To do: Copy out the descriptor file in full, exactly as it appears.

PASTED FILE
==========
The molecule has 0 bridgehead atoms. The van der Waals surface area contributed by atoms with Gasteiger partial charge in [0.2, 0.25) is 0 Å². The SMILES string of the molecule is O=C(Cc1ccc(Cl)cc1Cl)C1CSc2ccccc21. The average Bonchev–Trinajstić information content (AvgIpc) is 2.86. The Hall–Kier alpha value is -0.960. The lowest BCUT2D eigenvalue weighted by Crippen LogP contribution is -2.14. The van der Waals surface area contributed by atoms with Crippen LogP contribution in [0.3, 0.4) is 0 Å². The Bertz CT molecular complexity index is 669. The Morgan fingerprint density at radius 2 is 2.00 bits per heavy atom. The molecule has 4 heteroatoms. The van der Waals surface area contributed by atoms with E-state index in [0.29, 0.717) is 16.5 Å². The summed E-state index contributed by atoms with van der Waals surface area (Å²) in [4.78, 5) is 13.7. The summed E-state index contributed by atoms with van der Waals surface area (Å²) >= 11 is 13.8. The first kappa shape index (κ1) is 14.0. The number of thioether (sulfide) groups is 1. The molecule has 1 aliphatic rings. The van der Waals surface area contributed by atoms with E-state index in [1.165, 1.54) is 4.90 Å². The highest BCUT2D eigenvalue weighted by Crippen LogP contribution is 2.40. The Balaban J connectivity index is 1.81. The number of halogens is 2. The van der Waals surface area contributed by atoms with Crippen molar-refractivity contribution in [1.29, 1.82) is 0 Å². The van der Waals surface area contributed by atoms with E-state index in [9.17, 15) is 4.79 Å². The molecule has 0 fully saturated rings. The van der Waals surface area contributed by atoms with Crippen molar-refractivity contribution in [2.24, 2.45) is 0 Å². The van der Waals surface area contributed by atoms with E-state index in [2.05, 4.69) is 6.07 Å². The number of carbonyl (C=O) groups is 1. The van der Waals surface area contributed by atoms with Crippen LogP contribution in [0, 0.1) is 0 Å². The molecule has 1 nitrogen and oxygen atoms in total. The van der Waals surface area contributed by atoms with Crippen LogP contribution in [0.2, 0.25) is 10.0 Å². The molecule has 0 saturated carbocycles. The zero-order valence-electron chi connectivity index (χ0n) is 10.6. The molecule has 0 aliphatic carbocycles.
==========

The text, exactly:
The molecule has 0 bridgehead atoms. The van der Waals surface area contributed by atoms with Gasteiger partial charge in [0.2, 0.25) is 0 Å². The SMILES string of the molecule is O=C(Cc1ccc(Cl)cc1Cl)C1CSc2ccccc21. The average Bonchev–Trinajstić information content (AvgIpc) is 2.86. The Hall–Kier alpha value is -0.960. The lowest BCUT2D eigenvalue weighted by Crippen LogP contribution is -2.14. The van der Waals surface area contributed by atoms with Crippen LogP contribution in [0.3, 0.4) is 0 Å². The Bertz CT molecular complexity index is 669. The Morgan fingerprint density at radius 2 is 2.00 bits per heavy atom. The molecule has 4 heteroatoms. The van der Waals surface area contributed by atoms with E-state index in [0.29, 0.717) is 16.5 Å². The summed E-state index contributed by atoms with van der Waals surface area (Å²) in [4.78, 5) is 13.7. The summed E-state index contributed by atoms with van der Waals surface area (Å²) >= 11 is 13.8. The first kappa shape index (κ1) is 14.0. The number of thioether (sulfide) groups is 1. The molecule has 1 aliphatic rings. The van der Waals surface area contributed by atoms with E-state index in [1.165, 1.54) is 4.90 Å². The highest BCUT2D eigenvalue weighted by Crippen LogP contribution is 2.40. The Balaban J connectivity index is 1.81. The number of halogens is 2. The van der Waals surface area contributed by atoms with Crippen molar-refractivity contribution in [1.29, 1.82) is 0 Å². The van der Waals surface area contributed by atoms with E-state index in [9.17, 15) is 4.79 Å². The molecule has 0 fully saturated rings. The van der Waals surface area contributed by atoms with Crippen molar-refractivity contribution in [2.24, 2.45) is 0 Å². The van der Waals surface area contributed by atoms with E-state index in [2.05, 4.69) is 6.07 Å². The number of carbonyl (C=O) groups is 1. The van der Waals surface area contributed by atoms with Crippen LogP contribution in [0, 0.1) is 0 Å². The molecule has 1 nitrogen and oxygen atoms in total. The van der Waals surface area contributed by atoms with Crippen LogP contribution in [0.2, 0.25) is 10.0 Å². The molecule has 0 saturated carbocycles. The zero-order valence-electron chi connectivity index (χ0n) is 10.6. The molecule has 0 aliphatic carbocycles.